Famed Investor: Makes you wonder whether Obama is ‘delusional’ or ‘lying’

Noted investor, free market advocate, and author Jim Rogers during an interview with Glenn Beck on Wednesday said the State of the Union address makes you wonder whether President Barack Obama is “delusional” or just a good liar.

Our “debt is physically impossible to pay off,” Rogers said after Beck asked whether the country has passed the point of no return. “We are the largest debtor nation in the history of the world.”

“If everybody paid 100 percent of their earnings as taxes, we still couldn’t pay it off,” he added.

The famed investor then turned his attention to the president’s statement that our economy is getting stronger.

“Mr. Obama said last night that everything is great,” Rogers said, much to Beck’s amusement. He added: “He said that everything is great and that the middle class is on the way back and everything is fine now.  I mean, the man is delusional. I was really afraid when I saw that,” he continued on a more serious note. “It’s delusional. It was frightening.”

“I don’t know if he believed it or if he was just lying,” Rogers added.

Click here for more with audio from The Blaze.

On the greater subject of future economy, Rogers asserts farming is the new growth industry.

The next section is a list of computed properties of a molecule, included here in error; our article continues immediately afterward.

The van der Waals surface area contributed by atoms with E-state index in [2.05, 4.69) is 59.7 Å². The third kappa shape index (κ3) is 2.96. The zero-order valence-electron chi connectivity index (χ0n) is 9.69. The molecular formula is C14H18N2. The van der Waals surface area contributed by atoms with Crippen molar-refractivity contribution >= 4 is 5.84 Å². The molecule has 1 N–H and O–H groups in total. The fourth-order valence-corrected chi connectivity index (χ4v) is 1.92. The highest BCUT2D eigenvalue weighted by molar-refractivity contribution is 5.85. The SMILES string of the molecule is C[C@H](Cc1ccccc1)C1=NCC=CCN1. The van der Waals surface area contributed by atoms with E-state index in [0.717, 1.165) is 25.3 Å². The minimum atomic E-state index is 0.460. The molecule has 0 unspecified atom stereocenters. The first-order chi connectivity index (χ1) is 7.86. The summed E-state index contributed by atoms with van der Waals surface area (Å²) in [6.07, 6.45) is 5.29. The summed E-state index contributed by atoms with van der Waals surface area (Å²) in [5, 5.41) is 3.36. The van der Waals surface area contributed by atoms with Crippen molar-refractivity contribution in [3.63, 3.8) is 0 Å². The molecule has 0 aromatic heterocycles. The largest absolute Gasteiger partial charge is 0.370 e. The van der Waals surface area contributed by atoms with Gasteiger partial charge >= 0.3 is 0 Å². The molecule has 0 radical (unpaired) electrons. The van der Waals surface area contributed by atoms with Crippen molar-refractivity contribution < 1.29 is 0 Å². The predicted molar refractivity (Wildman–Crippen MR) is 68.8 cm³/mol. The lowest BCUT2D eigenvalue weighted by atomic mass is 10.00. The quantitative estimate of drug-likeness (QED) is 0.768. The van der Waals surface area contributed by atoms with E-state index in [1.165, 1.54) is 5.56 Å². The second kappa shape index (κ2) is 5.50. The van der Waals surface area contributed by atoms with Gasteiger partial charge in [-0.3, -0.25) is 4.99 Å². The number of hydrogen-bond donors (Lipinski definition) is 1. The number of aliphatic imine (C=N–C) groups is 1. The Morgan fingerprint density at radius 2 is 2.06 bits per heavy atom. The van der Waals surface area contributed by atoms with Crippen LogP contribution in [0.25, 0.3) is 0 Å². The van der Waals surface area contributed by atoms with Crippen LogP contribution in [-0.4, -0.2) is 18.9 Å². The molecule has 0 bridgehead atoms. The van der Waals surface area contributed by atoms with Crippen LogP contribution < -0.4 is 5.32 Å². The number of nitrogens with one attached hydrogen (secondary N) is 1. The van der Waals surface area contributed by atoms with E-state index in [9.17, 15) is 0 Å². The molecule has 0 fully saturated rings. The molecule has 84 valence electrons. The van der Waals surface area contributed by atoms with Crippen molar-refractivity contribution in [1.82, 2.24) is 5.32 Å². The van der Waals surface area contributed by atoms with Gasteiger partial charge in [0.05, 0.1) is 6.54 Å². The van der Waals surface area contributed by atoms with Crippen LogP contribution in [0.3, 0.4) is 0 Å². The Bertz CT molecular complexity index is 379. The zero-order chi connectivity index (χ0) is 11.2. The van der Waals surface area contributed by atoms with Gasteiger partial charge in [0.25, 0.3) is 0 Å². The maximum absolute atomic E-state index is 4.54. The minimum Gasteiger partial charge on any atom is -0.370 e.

“The average age of farmers in America is 58,” Rogers noted. “In Japan, it’s 66. In Canada, it’s the oldest in recorded history. In Australia, it’s 58. In 10 years, those guys will be 68 (if they’re still alive). Somebody has got to go into the fields.”

“More people in America study public relations than study agriculture,” he added. “We don’t have any farmers coming up.”

Something remarkable is happening right now in the value of U.S. cropland, according to bankers surveyed in the latest report from the Kansas City Fed.

“Farm income and land values were boosted by high crop prices and high crop insurance payments. In North and South Dakota, land lease revenue increased thanks to the region’s energy deposits,” Business Insider notes.

“Bankers in the Corn Belt and Central Plains reported strong annual increases.  Meanwhile in Texas, where growing conditions were poor, farmland values increased a modest 2.6 percent year-over-year,” the report adds.

Click here for more with audio on farming and the future.